Peel and seed avocado. Blend all of the ingredients in a food processor or by hand with a mortar and pestle. Chill for an hour and keep cold until serving. Pipe into small condiment bowls.
TO ASSEMBLE AND SERVE: 18 gauge flower wire and/or stainless steel skewers Rustic log, 12 to 16 inches in length (found in firewood bundles at markets)
Cut the wire to random lengths, leaving some long and others shorter. Use a slender bit to drill holes half an inch in depth into the log and insert the wire, allowing them to flow in different directions. Randomly place all cooled vegetables, pickles and olives on the wires and allow to whimsically “float.” Serve with chilled Avocado Ranch dipping sauce.
3 ounces maple syrup 3 ounces sherry vinegar ½ cup granulated sugar 1 teaspoon nutmeg 1 teaspoon ground ginger 2 pounds parsnips 2 cups canola oil 4 ounces unsalted butter 12 sage leaves 4 ounces chestnuts, peeled and prepped (jars of steamed or roasted whole chestnuts available online) or toasted walnuts 1 teaspoon kosher salt
In a small saucepan, combine maple syrup, sherry vinegar, sugar, nutmeg and ginger. Bring to a boil, then reduce to a simmer for 5 minutes. Reserve at room temperature.
Peel parsnips and blanch parsnip skin in simmering water for 2 minutes. Remove and let cool. Pat dry. Heat canola oil in a small saucepan and fry skins until crisp. Remove and drain on paper towels. Reserve for crispy tree bark garnish.
Dice parsnips into bite-size, even pieces.
Melt butter until just brown in a small saucepan over medium heat. Add sage leaves and cook until crisp. Strain through fine mesh strainer or coffee filter and reserve. Save crispy sage leaves for garnish. Reserve brown butter.
Add parsnips and chestnuts to a bowl and toss in reserved brown butter. Add salt and mix well. Spread in a single layer on baking sheet lined with parchment paper. Bake in oven for 15 minutes or until al dente.
Remove from oven and brush with maple sauce, reserving 2 tablespoons. Return to oven and cook an additional 5 minutes or until soft.
Plate and garnish with crispy parsnip skins and sage leaves. Drizzle with reserved maple sauce.
FOR THE CREMEUX: 2 ounces dark rum ¾ cup milk 1¼ cup cream 6 ounces Butternut Squash Puree (see recipe below) ⅔ cup Spiced Syrup (see recipe below) 3 tablespoons granulated sugar ½ teaspoon salt 7 gelatin sheets
Heat rum in medium saucepan and ignite with lighter to flambé off alcohol. Add all remaining ingredients except the gelatin and bring to a boil. Reduce to simmer and cook for 5 minutes.
Soak gelatin sheets in cold water until soft, then slowly dissolve into the cream mixture. Let chill overnight in the fridge. Once cold, the mixture should be solid like Jell-O. Whip with whisk attachment in stand mixer and set aside.
FOR THE BUTTERNUT SQUASH PUREE: 1 large butternut squash (can skip this step and use ¾ cup of canned pumpkin puree) 2 cups kosher salt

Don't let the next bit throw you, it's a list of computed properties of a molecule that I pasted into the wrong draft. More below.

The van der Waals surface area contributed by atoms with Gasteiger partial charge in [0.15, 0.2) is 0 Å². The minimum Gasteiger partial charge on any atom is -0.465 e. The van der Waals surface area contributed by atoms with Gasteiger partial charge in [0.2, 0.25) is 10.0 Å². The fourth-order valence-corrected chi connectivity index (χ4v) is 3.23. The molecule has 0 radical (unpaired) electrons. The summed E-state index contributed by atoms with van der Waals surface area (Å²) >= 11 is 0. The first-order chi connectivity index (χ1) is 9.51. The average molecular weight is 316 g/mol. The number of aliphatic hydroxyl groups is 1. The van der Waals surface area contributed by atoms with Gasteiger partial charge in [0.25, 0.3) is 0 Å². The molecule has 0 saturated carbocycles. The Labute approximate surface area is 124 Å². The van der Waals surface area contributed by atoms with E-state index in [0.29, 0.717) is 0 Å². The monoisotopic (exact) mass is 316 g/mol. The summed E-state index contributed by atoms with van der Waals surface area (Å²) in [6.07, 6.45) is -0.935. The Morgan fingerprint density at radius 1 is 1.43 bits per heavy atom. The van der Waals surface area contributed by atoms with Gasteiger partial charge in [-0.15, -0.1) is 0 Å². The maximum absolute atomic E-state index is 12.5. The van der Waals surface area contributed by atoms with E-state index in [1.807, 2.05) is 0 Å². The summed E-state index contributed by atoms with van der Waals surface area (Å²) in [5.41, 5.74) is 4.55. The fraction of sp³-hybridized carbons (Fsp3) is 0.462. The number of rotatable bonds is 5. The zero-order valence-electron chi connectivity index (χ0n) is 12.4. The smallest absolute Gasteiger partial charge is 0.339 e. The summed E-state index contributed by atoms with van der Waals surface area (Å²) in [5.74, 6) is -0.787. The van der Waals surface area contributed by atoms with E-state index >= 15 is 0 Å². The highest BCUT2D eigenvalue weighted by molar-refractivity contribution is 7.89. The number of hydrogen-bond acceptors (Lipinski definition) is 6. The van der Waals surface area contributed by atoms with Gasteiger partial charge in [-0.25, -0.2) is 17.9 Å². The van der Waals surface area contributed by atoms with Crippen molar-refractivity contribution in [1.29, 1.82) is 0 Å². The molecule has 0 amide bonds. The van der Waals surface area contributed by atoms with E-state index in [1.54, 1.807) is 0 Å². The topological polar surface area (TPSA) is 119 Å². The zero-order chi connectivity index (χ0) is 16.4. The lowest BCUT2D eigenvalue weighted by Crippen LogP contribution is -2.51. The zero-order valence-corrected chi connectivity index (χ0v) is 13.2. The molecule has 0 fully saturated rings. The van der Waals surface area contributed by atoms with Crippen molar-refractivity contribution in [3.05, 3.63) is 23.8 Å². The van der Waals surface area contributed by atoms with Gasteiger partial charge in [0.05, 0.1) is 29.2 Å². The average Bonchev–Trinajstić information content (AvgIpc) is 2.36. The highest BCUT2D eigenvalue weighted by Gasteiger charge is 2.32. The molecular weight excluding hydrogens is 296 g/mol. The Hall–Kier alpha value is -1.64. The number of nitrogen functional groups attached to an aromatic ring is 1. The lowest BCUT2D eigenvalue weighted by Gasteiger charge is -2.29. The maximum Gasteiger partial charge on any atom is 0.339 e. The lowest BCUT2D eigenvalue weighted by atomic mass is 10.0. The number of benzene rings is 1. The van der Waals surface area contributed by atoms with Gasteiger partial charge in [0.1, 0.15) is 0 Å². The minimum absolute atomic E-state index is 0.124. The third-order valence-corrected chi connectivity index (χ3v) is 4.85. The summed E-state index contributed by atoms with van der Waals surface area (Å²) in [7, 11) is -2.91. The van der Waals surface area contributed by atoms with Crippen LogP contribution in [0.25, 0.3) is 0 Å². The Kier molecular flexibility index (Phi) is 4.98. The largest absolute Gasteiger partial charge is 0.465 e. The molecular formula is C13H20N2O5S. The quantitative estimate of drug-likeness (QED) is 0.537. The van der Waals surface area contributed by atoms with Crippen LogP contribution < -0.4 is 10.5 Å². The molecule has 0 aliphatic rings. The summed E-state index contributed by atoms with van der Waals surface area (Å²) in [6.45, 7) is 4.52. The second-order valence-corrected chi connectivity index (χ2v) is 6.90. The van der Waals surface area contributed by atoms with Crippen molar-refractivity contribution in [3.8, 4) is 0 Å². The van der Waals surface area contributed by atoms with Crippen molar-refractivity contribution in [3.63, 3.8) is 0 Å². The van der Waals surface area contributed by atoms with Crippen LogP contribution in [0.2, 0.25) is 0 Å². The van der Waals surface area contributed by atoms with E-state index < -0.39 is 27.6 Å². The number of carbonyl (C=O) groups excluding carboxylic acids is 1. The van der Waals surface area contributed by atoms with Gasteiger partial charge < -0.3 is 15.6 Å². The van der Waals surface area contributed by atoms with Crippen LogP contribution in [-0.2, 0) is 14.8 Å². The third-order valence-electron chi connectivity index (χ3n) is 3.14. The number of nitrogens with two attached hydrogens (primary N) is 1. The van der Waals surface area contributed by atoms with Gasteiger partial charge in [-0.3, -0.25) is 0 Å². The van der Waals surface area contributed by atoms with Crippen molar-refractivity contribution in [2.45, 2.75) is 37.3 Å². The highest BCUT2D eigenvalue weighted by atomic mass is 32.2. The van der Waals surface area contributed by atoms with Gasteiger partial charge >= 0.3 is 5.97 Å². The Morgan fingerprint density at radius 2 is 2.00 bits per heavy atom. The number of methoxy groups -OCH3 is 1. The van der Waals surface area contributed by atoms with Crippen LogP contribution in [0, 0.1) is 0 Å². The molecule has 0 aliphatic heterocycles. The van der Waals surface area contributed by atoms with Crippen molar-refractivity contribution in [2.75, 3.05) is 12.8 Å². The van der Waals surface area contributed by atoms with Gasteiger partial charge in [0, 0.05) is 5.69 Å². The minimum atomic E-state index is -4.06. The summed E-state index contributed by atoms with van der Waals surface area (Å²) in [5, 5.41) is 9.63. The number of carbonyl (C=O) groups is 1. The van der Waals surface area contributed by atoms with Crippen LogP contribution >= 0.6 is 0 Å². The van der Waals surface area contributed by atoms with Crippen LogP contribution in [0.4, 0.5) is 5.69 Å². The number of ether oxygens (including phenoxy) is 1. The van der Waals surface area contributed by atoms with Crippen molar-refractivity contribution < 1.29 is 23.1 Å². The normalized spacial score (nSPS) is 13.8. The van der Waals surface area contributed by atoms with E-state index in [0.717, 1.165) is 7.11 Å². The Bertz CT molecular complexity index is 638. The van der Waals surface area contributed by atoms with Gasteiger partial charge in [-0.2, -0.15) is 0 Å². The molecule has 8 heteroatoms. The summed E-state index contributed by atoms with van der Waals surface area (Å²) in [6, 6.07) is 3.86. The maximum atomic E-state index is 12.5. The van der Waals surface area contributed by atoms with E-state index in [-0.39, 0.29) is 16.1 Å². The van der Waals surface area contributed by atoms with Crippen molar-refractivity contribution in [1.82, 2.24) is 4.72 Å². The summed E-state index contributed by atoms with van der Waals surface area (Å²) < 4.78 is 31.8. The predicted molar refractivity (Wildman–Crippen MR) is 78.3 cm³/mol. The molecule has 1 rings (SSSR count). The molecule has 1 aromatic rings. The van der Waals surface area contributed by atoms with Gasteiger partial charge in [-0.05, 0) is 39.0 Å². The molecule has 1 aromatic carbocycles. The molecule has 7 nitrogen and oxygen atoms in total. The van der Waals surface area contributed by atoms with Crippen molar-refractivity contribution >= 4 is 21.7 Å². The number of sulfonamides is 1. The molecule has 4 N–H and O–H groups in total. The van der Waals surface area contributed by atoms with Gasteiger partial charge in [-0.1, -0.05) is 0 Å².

Cut squash in quarters lengthwise, leaving skin on. Remove seeds and fiber.
Place half the salt on a baking sheet and lay squash pieces on top, skin-side down. Cover squash with remaining salt. Bake for approximately 30 minutes or until soft. Remove from oven and wipe or brush off all salt. Let cool slightly at room temperature. Using a spoon, scoop out flesh and blend until smooth in food processor. Discard skins and salt crust.
FOR THE SPICED SYRUP: 1 cinnamon stick 6 whole cloves 1 teaspoon nutmeg 1¼ cup granulated sugar 1 cup water
Combine cinnamon and cloves in small, dry saute pan and toast over medium-high heat. Remove from stove and add freshly grated nutmeg. Place all in a spice grinder and blend to a fine powder.
Bring sugar and water to a boil. Add ground toasted spice mixture. Mix well. Let cool to room temperature.
FOR THE CANDIED BUTTERNUT SQUASH CHIPS: 1 butternut squash 2 tablespoons Spiced Syrup (see recipe above) 1 teaspoon cinnamon ½ cup granulated sugar
Using only the shaft of squash (not the bulb), quarter lengthways so you have long triangles. Then slice very thin using a mandoline. The result should look like small tortilla chips.
Blanch squash chips in boiling salted water for 2 minutes. Remove and place on paper towels to cool and dry.
Dip cool, dry squash chips in remaining Spiced Syrup and allow excess to drip off until evenly coated. Place each on a sheet pan topped with a Silpat liner.
Bake glazed squash chips for 20 minutes. Remove and let cool slightly.
Combine cinnamon and sugar in a bowl. Toss squash chips in cinnamon sugar until evenly coated. Remove and set aside.
To serve cremeux: Using a pastry bag, pipe the whipped cremeux into small Mason jars or bowls. Top with candied butternut squash chips and garnish with fresh berries. Serve immediately.
Golden is a San Diego freelance food writer and blogger.